Beach Girl ~ I don't feel like I am short-fused with my family really, but I can tend to be a little irritable when I am trying to put on a happy face and I literally feel like crap. It's frustrating for them, I think, almost as much as for me....especially for my hubby. He tends to want to "fix" everything all the time and feels helpless that he can't "fix" me. Only I can do that, and I know it very well. Also, I could completely relate to how you said that you get overwhelmed by taking on the issues of your family and taking care of everything. I do all of the same things you do and sometimes I just feel so overwhelmed with it all. It makes it all the harder when you don't feel good but have to push yourself to get everything done anyway. Another huge thing that I worry about is my aging mother who is extremely difficult to deal with. I love her, but we have had an extremely strained relationship and have for as long as I can remember. I have to take a step back from her at times to take care of myself because she can be so toxic. She is only 72, but lives alone in a 5000 sq. ft. home filled with nothing but junk. Seriously, you could call her a hoarder. I only have one sibling living in the same city, and he suffers with his own chronic pain (I think it's TMS) and depression/anxiety,and hasn't worked in years (he lives off of SS). My oldest brother has written off my mother forever and then I have a sister who lives in another state. My mother's husband passed away a few years ago so she is all alone and if you can believe this, she knows NOT ONE OTHER SOUL in this whole city whom she can call upon with an emergency. How do you live in a city for 34 years and not have any friends?! When I think of my own pain...my headaches, neck, shoulder, & arm pain...how feel like I have a heavy burden on my shoulders, well...I think you get the point.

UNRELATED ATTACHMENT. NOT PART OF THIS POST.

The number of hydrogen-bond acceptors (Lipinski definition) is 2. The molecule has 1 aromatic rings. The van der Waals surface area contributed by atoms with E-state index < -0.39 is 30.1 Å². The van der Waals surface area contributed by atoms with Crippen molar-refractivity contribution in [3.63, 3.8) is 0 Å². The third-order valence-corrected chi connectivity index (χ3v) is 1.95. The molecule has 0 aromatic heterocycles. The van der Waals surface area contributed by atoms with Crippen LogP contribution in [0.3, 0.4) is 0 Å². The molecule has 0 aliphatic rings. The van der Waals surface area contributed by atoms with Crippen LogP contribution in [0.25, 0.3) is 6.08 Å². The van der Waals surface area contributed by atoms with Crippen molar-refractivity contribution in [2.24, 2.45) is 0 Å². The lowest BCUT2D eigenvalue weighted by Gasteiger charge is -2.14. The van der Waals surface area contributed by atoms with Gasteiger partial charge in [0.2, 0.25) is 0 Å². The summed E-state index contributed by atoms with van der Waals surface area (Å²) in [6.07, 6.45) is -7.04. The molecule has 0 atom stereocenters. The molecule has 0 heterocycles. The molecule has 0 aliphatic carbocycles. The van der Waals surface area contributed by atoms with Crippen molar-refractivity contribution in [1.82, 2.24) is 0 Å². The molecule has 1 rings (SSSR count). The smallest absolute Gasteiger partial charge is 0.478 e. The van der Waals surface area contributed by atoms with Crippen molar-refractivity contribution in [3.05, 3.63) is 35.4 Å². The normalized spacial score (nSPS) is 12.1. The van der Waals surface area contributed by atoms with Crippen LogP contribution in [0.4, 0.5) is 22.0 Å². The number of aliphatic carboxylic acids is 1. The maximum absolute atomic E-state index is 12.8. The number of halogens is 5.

Veronica ~ I've never done a pain journal, but sometimes I do rate my pain, only to determine if I will break down and take a pain killer or not. My head hurts ALL the time. It's not about feeling a headache coming on. It just plain hurts constantly, but the pain can change in its intensity. It's my trapezius, neck and TMJ problems (Sarno says TMS) that I think cause my head to hurt so badly. One of the biggest reasons that I KNOW there is an emotional connection is that I am recovering from a serious mid-life crisis (it ended about a year and a half ago, but lasted 3 1/2 years) and my pain has been worse during this past year and a half than it ever has been since this all started over 18 years ago.